Servants Ideally

Every Christian knows that he is the Lord’s servant. “But now having been freed from sin and enslaved to God, you derive your benefit, resulting in sanctification” (Rom. 6:22). But like other appellations (saint, child of God, Christian) the phrase servant of God is not merely a designation, but a description of what a Christian does. When Paul says, “I beseech you brethren . . . to present your bodies a living sacrifice, holy, acceptable to God, which is your spiritual service,” he shows that God’s bondsman must constantly be about the business (and that means “busyness”) of accomplishing the Lord’s will.

Since the beginning of time, God’s servants have largely been a lazy, unproductive lot. Knowing the Master’s wishes, we postpone our compliance, or ignore his orders altogether. “Hear you deaf! And look you blind that you may see. Who is blind but My servant, or so the deaf as My messenger whom I send? . . . You have seen many things, but you do not observe them; your ears open, but none hears” (Isaiah 42:18-20).

But the ideal servant of God, described in Isaiah 50, displays a different attitude: “The Lord God has given me a tongue of disciples, that I may know how to sustain the weary one with a word. He awakens me morning by morning, he awakens my ear to listen as a disciple. The Lord God has opened my ear; and I was not disobedient, nor did I turn back” (v. 4-5).

I don’t know about you, but the above words indict this servant of the Lord. From my earliest years, I have known the truth, having been instructed from God’s word; I have been given a tongue capable of teaching the gospel to others. But many times I have failed to speak. I recall with regret those occasions when I was too embarrassed to stand up for the Lord, too timid to proclaim his truth. To how many weary ones, loaded down with the burden of sin, have I neglected to extend a helping hand?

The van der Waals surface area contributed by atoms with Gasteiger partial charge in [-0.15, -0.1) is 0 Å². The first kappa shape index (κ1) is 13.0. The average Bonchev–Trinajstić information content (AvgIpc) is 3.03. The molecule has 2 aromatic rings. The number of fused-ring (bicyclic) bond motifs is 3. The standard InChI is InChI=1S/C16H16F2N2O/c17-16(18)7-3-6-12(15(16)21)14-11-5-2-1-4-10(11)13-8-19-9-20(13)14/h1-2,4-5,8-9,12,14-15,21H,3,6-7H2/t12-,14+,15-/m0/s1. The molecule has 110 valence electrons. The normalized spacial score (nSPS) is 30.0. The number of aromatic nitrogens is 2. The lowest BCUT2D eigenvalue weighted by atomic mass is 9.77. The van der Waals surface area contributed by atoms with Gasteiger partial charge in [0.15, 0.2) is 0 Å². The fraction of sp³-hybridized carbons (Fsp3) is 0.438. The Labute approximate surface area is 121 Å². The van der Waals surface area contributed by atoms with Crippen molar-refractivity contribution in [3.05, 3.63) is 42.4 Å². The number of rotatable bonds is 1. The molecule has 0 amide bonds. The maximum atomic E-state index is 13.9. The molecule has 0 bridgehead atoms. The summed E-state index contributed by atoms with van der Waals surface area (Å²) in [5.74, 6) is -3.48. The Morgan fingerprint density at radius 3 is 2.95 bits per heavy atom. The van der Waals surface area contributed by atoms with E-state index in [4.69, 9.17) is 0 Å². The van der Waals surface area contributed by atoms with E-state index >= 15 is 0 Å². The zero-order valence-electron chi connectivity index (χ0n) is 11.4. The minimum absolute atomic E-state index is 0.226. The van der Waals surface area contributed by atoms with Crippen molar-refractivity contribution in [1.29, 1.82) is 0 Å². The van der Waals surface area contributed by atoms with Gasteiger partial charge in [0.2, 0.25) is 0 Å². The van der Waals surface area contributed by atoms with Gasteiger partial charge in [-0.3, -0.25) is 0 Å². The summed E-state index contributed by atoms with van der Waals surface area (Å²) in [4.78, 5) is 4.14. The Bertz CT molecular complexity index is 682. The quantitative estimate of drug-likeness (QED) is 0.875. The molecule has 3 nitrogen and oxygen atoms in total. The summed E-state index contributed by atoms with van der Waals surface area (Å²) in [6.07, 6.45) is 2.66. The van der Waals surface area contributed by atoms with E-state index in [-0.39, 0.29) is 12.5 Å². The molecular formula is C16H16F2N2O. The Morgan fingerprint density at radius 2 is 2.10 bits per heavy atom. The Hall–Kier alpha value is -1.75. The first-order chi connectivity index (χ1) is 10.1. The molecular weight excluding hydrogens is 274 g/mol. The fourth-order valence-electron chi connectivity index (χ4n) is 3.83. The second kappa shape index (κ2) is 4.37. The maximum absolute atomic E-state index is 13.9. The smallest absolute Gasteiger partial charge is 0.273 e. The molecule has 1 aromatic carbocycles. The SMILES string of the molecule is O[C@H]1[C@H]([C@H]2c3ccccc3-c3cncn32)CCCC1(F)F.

God does not awaken me morning by morning. The fault is not his however; this disciple has simply declined to listen. Too often I have risen to the buzz of the alarm, hurried to the shower, hastily dressed, then gone out the door in a rush, never stopping to pray or even think about my God. He was present, ready to converse; I just didn’t notice Him.

And how many times have I disobeyed, though the Lord had opened my ear. I understood what he desired of me, but the temptation was too strong, I thought. Actually, doing my Master’s will has become unimportant. His wishes failed to coincide with my own, so I rebelled, turning back on him whom I claim to serve.

But I am sure I do not corner the market on slothful service (though the realization eases none of my guilt.) Each of us constantly needs to examine our work, or lack thereof, and correct a possibly self-seeking attitude. What can we do to motivate ourselves to better service? First, we need to remember the bountiful blessings God has poured out upon us. Are we so blind and short-sighted that we have forgotten our purification from our former sins? (II Pet. 1:9). We
need to recall God’s beneficence in reconciling us to himself, for truly “the kindness of God leads you to repentance”(Rom. 2:4).

Also, we must keep the hope of heaven securely fixed in our minds. “And there shall no longer be any curse; and the throne of God and the Lamb shall be in it, and his bond-servants shall serve him . . . and there shall no longer be any night; and they shall not have need of the light of a lamp nor the light of the sun, because the Lord God shall illumine them; and they shall reign forever and ever” (Rev. 22:3,5). The labor is always less burdensome when the final reward is kept in view.

The psalmist once asked, “What shall I render to the Lord for all His benefits toward me?” (116:12). The answer is more diligent service. Let each of us toil as a servant of God ideally should, and the Lord will say of us, “Behold, My servant . . .My chosen one in whom My soul delights” (Isaiah 42:1).